The end of globalisation as we know it
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Good morning. Today is the second of three Unhedged x Chartbook collaborations with Adam Tooze. Adam is on the cover of New York magazine this week, which means Ethan and I are famous by proxy.
The topic this week is “The End of Globalisation As We Know It”. There has been a loose nexus of arguments cutting across geopolitics, finance and economics in recent years, which suggests that the status quo of the past 30 or 40 years is changing. Old: liberal democracy and free trade rising, low interest rates, low inflation and high equity valuations, especially for technology. New: populism, trade barriers, higher rates and inflation and valuations under pressure.
Are we in a true moment of transition? Below, Adam expresses scepticism about the conventional wisdom, most recently expressed in Larry Fink’s annual letter to BlackRock shareholders. Over on Chartbook, Ethan and I argue that there are good reasons to think that tectonic plates are shifting beneath markets and the economy. The changes may be nascent and it is impossible to predict just where they will lead, but all the same, the ground is rumbling.
Adam Tooze: Deglobalisation may be more talk than substance
Larry Fink’s annual letter to BlackRock shareholders stirred a flurry of debate last week about Vladimir Putin’s invasion of Ukraine, the future of globalisation, supply chains, inflation and the implications for investors. It is a sign of the times. Fink’s previous letters had been more famous for focusing on the climate crisis and ESG.
Now, like the rest of us, Fink and the asset manager feel compelled to react to Russia’s war on Ukraine.
The letter diagnoses what I called the “polycrisis” of our times in my book Shutdown (borrowing the phrase from former European Commission president Jean-Claude Juncker).
“The ramifications of this war are not limited to eastern Europe,” Fink opines. “They are layered on top of a pandemic that has already had profound effects on political, economic and social trends. The impact will reverberate for decades to come in ways we can’t yet predict.”
For Fink, Putin’s aggression puts in question the history that has framed his company’s entire development:
In the early 1990s, as the world emerged from the Cold War, Russia was welcomed into the global financial system and given access to global capital markets . . . The world benefited from a global peace dividend and the expansion of globalisation. These were powerful trends that accelerated international trade, expanded global capital markets, increased economic growth and helped to dramatically reduce poverty in nations around the world.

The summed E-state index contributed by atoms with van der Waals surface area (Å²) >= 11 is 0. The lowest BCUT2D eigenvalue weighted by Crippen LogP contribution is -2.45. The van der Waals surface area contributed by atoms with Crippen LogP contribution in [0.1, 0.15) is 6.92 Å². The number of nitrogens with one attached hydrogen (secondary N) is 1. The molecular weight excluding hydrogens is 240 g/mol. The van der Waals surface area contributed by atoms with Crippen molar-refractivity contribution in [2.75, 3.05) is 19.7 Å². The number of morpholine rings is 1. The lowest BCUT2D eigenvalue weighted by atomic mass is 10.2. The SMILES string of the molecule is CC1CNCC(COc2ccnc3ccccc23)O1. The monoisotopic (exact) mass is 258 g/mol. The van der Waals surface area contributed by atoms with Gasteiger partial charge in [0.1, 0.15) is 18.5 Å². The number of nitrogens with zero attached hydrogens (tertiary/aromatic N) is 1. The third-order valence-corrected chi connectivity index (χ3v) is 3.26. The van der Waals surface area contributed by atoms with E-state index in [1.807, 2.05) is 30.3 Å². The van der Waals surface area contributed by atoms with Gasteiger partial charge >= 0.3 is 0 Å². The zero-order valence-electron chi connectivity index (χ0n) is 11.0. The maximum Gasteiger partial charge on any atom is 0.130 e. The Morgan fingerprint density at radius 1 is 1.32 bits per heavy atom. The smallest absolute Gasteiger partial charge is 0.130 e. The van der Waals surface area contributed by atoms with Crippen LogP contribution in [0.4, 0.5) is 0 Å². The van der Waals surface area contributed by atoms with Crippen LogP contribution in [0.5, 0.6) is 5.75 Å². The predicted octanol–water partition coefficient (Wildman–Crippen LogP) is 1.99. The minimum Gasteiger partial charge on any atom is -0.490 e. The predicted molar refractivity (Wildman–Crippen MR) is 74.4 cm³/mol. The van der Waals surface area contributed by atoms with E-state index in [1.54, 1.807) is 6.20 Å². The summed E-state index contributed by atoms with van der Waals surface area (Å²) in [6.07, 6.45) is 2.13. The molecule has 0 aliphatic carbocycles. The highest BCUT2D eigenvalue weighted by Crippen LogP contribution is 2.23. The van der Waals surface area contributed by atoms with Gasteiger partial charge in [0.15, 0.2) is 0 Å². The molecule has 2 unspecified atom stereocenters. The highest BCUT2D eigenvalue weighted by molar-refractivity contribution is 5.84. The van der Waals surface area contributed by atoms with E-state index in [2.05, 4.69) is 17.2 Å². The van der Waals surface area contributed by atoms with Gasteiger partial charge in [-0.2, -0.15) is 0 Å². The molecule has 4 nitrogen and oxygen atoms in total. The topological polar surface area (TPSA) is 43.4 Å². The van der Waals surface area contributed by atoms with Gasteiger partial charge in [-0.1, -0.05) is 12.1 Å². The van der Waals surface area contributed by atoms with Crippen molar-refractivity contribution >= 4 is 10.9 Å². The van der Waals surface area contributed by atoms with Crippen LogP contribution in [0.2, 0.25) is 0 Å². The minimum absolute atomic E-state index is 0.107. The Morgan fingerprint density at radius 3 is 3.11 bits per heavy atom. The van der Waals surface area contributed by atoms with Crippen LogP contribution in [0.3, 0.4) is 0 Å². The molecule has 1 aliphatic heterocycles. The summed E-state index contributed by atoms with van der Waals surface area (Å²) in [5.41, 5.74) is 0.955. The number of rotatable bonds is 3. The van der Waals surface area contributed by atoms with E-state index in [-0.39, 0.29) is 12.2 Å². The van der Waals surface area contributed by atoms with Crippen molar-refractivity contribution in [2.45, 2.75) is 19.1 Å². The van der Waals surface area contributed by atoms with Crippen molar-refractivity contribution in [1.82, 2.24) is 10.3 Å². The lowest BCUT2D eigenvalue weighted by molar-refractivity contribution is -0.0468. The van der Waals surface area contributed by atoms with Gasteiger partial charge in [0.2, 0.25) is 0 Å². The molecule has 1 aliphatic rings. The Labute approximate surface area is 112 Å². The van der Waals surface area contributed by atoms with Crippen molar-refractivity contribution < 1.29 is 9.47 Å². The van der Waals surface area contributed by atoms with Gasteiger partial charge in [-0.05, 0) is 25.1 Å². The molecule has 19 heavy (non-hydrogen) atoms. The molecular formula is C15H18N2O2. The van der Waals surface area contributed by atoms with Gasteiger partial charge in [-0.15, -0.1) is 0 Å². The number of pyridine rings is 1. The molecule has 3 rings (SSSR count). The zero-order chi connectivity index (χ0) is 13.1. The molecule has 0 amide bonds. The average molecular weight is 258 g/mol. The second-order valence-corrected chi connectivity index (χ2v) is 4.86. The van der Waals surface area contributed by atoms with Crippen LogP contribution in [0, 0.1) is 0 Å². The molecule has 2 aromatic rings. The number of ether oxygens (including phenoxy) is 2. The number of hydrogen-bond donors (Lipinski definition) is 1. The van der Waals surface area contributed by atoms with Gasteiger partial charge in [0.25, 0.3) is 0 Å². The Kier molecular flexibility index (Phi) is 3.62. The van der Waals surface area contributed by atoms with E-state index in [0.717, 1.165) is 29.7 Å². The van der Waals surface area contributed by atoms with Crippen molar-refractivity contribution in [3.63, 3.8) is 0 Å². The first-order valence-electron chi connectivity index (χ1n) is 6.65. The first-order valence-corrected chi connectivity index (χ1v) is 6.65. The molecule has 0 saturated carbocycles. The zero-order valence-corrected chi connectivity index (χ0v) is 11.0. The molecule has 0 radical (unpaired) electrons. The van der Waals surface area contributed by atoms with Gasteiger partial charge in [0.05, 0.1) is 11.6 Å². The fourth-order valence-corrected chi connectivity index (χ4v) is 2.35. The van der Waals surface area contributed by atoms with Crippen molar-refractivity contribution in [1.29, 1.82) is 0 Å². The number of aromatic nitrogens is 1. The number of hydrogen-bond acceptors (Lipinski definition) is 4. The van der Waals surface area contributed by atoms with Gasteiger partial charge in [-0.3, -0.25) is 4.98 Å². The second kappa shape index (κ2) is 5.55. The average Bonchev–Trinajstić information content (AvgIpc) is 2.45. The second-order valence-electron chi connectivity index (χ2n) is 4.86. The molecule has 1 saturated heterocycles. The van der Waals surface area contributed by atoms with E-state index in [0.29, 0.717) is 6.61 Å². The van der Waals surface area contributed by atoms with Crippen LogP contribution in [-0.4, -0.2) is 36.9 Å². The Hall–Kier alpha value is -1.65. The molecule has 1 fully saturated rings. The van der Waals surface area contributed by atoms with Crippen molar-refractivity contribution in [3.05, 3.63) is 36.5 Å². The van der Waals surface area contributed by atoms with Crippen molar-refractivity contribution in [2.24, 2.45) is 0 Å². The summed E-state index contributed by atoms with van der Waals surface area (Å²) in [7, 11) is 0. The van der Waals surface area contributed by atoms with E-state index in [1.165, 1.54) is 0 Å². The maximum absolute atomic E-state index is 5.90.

It was during this time that we started, 34 years ago, to build BlackRock. We saw the rise of globalisation and growth of the capital markets fuelling a need for the kind of technology-driven asset management that we believed we could bring to our clients.
BlackRock launched an initial public offering in 1999, months after the 1998 financial crisis in Russia that helped to bring Putin to power.
Now, Fink declares, Russia’s attack on Ukraine “has put an end to the globalisation we have experienced over the last three decades. We had already seen connectivity between nations, companies and even people strained by two years of the pandemic. It has left many communities and people feeling isolated and looking inward. I believe this has exacerbated the polarisation and extremist behaviour we are seeing across society today.”
Fink has championed the responsibility of investors to counter these ominous trends through a long-term approach to ESG issues. In reaction to Putin’s aggression, he now advocates something far more radical: a deliberately orchestrated global capital strike.
“The invasion has catalysed nations and governments to come together to sever financial and business ties with Russia,” Fink declares. “United in their steadfast commitment to support the Ukrainian people, they launched an ‘economic war’ against Russia . . . These actions taken by the private sector demonstrate the power of the capital markets: how the markets can provide capital to those who constructively work within the system and how quickly they can deny it to those who operate outside of it . . . This ‘economic war’ shows what we can achieve when companies, supported by their stakeholders, come together in the face of violence and aggression.”
It is a remarkable call to arms but Fink does not linger over the awesome responsibility it implies. After all, if you call for an economic war against Putin’s regime, why stop there?
Instead, he steers us back to more familiar and less edgy territory:
Russia’s aggression in Ukraine and its subsequent decoupling from the global economy is going to prompt companies and governments worldwide to re-evaluate their dependencies and reanalyse their manufacturing and assembly footprints — something that Covid had already spurred many to start doing.
And while dependence on Russian energy is in the spotlight, companies and governments will also be looking more broadly at their dependencies on other nations.